Historically, we haven’t seen Indian economy decouple but I don’t think there is any reason to say that it cannot. There are reasons to believe that India will have its own path. We will slow down along with the world economy, but our slowdown or the growth that we give up will be much less in comparison to what the world is doing.

The other aspect is markets. I think they are very different from what the economy’s doing right now. The reason for that is that, globally, when you look at stocks, they have given up a huge amount of valuation premium over long-term averages. When we entered 2022, for example, the S&P500 was trading upwards of 25-26 times earnings and India was trading at 24 times. Today, US small cap index is trading at 13 and a half times trailing earnings, which is a 40-year low. However, S&P500 is today trading at 17-17.5earnings, which is at its long-term average. Indian stocks are trading at about 20-20.5 times earnings, which is again near its long-term average. We are no longer expensive. We have given up the expensive valuations and, therefore, I think the risk in entering the market is much less than it was a year ago. We are more comfortable with where valuations are, and any market which is trading at average or below-average multiples and exhibits growth in earnings, I think they will continue to do well.

Dollar’s strength seems to have taken many by surprise. Are you concerned by the persistent strength of the dollar and what could be the long-term implications of it for our economy?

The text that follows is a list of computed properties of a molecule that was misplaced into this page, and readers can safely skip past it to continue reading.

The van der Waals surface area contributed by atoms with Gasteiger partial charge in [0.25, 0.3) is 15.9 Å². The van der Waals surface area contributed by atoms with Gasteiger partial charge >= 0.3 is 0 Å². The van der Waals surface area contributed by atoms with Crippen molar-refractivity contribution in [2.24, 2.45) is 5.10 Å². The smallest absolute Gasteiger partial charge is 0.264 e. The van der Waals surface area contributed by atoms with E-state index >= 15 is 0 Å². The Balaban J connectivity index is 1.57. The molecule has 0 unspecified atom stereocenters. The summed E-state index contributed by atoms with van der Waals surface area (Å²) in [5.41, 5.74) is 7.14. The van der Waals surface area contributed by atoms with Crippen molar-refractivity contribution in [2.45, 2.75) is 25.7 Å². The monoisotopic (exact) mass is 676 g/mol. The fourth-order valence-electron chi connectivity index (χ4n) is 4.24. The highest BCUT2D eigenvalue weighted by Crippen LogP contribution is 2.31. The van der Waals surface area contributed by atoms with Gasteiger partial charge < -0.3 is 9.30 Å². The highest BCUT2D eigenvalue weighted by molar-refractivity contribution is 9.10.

I think we are at an extreme right now in terms of the US dollar’s strength. The most important reason for the dollar’s strength is that currencies are not priced in what a country is doing, they are priced in what the competitors are doing.

What has happened with the dollar right now is down to weakness in the other three major economies, that is, Europe, the UK and Japan. Also, these three regions have no major technology companies and, lastly, they have been so far away in terms of real interest rates to the US that even fixed income money has moved to US bonds.

When you look at flows, US Treasury Bonds received net inflows of $ 880 billion in the last 12 months, which is the highest 12-month investment inflows into US bonds even at time when US bonds are falling. US stocks over the last 12 months have witnessed $ 248 billion in outflows. This is called ‘flight to safety’. And this is something which has supported the US dollar to a very large extent.